SMALL BUSINESS IS

BIG BUSINESS!

Almost three quarters of people feel that local shops give their area more character 1. But there’s much more to your local retail scene than meets the eye. We’ve discovered which retailers get the lion’s share of loyalty and who has the most intimate knowledge of their customers – and we uncover the top reasons why people love local.

1AXA Business Insurance survey of 2000 UK adults conducted by OnePoll (July/August 2015)

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Baker

Brian the baker

Our survey said…

21% of shoppers say their local baker is the shop they show most loyalty to. And locals definitely recognise the importance of bakeries, with 37% saying they think bakers bring most value to the economy. 1

How’s business, Brian?

Bakery businesses are booming right now, with recent reports indicating a 31% rise in the number of independent bakeries in the UK 2.

And despite the economic ups and downs of the past few years, baked goods remain in demand – the average household buys 80 loaves of bread every year, 3 which gives rise to a bread market worth £3.4 billion annually. Now that’s a lot of dough!

Top tips…

Go online. As online businesses boom, many bakeries are grabbing a slice of the online pie. It may be worth considering a virtual shop front in addition to your high street (or home) one.

Assess the local market. As tastes change and artisan bakeries proliferate, it’s worth seeing if you can tap into the market for cupcakes, made-to-order birthday cakes and other baked treats.

1AXA Business Insurance survey of 2000 UK adults conducted by OnePoll (July/August 2015)

2Simply Business analysis of data from 41,538 independent outlets (2014)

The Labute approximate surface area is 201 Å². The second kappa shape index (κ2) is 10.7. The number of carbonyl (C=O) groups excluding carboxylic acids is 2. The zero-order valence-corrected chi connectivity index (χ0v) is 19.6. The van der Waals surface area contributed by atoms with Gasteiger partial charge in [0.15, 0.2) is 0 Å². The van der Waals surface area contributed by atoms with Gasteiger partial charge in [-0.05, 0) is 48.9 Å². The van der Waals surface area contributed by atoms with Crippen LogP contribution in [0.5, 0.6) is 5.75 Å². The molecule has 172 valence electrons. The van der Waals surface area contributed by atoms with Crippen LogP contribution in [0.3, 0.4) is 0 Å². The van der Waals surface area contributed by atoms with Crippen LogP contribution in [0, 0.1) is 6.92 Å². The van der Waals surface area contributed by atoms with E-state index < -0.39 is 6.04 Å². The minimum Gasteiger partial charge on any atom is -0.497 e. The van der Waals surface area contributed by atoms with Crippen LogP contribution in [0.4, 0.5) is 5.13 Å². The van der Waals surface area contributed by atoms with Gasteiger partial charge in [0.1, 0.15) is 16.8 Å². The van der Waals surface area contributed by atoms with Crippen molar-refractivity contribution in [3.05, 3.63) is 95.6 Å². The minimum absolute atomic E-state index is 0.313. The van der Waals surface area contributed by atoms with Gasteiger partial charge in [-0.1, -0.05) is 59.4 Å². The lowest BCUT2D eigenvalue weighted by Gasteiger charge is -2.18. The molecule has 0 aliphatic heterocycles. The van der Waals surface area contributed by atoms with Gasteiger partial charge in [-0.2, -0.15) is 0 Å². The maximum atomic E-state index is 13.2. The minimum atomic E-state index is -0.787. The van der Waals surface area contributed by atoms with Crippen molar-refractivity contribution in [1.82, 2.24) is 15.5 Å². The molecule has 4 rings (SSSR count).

3Federation of bakers, 2015 market snapshot

Florist

Florence the florist

Our survey said…

Florists command a good amount of loyalty, with over 14% of customers staying true to their local business. And a high percentage of both men and women believe florists to be valuable to the economy – 21% and 18% respectively 1.

How’s business, Florence?

The market for flowers (and indoor plants) is worth over £2 billion in the UK in terms of retail spending, with people in the UK spending nine times as much on flowers as they do on indoor plants 2. Flowers really are big business, and demand remains high. Pardon the pun, but business is blooming!

Top tips…

Look at growing your business in new ways – for instance there could be the possibility of partnering with a local events planner or photography studio. And you can always look at new ways to expand your product range by offering delivery of cakes, chocolates and gifts along with flowers.

1AXA Business Insurance survey of 2000 UK adults conducted by OnePoll (July/August 2015)

2Flowers and Plants Association – UK market figures

Hairdresser

Marco the hairdresser

Our survey said…

Are we close to our hairdressers? A whopping 45% of people said that their hairdresser is the local business that knows the most about them. 39% of people said their hairdresser knew about their holiday plans, while 5% of people even tell their hairdresser when they’re trying for a baby! 1

How’s business, Marco?

As the population grows, so does the number of people booking in for a haircut or to get their hair straightened, permed or coloured – the list goes on. It’s an industry in very good health, and one where workers won’t be replaced by technology any time soon. The hairdressing industry is a big contributor to the economy, to the tune of £5 billion 2.

Top tips…

Sadly there’s no way (yet) to cut and style your customers’ hair over the internet – but you could use Facebook for appointment bookings to help attract more business.

A social media presence will also enable you to reach out to the local community to shout about special offers and keep in touch with customers. Think too about diversifying services – opening a nail bar or offering eyebrow treatments in the salon could be a winner for customers with busy lives.

1AXA Business Insurance survey of 2000 UK adults conducted by OnePoll (July/August 2015)

2Office for National Statistics UK Quarterly national Accounts (2014)

Bookshop

Lucy the bookshop owner

Our survey said…